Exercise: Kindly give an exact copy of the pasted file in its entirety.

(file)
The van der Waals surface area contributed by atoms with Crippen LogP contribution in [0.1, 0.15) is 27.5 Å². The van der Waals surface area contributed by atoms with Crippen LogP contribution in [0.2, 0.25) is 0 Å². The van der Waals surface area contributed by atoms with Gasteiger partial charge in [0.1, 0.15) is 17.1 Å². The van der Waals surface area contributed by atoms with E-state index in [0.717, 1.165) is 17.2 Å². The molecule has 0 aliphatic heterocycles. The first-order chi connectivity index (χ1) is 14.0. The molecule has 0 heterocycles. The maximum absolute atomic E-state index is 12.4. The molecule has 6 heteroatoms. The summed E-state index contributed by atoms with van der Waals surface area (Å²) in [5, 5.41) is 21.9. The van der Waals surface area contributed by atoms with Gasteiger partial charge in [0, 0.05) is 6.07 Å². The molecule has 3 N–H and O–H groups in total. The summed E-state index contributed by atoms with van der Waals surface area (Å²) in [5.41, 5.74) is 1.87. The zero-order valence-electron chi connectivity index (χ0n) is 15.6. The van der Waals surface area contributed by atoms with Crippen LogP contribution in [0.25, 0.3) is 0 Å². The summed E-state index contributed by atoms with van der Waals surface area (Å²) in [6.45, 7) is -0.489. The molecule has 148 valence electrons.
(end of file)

The van der Waals surface area contributed by atoms with Crippen LogP contribution in [0.1, 0.15) is 27.5 Å². The van der Waals surface area contributed by atoms with Crippen LogP contribution in [0.2, 0.25) is 0 Å². The van der Waals surface area contributed by atoms with Gasteiger partial charge in [0.1, 0.15) is 17.1 Å². The van der Waals surface area contributed by atoms with E-state index in [0.717, 1.165) is 17.2 Å². The molecule has 0 aliphatic heterocycles. The first-order chi connectivity index (χ1) is 14.0. The molecule has 0 heterocycles. The maximum absolute atomic E-state index is 12.4. The molecule has 6 heteroatoms. The summed E-state index contributed by atoms with van der Waals surface area (Å²) in [5, 5.41) is 21.9. The van der Waals surface area contributed by atoms with Gasteiger partial charge in [0, 0.05) is 6.07 Å². The molecule has 3 N–H and O–H groups in total. The summed E-state index contributed by atoms with van der Waals surface area (Å²) in [5.41, 5.74) is 1.87. The zero-order valence-electron chi connectivity index (χ0n) is 15.6. The van der Waals surface area contributed by atoms with Crippen LogP contribution in [0.25, 0.3) is 0 Å². The summed E-state index contributed by atoms with van der Waals surface area (Å²) in [6.45, 7) is -0.489. The molecule has 148 valence electrons.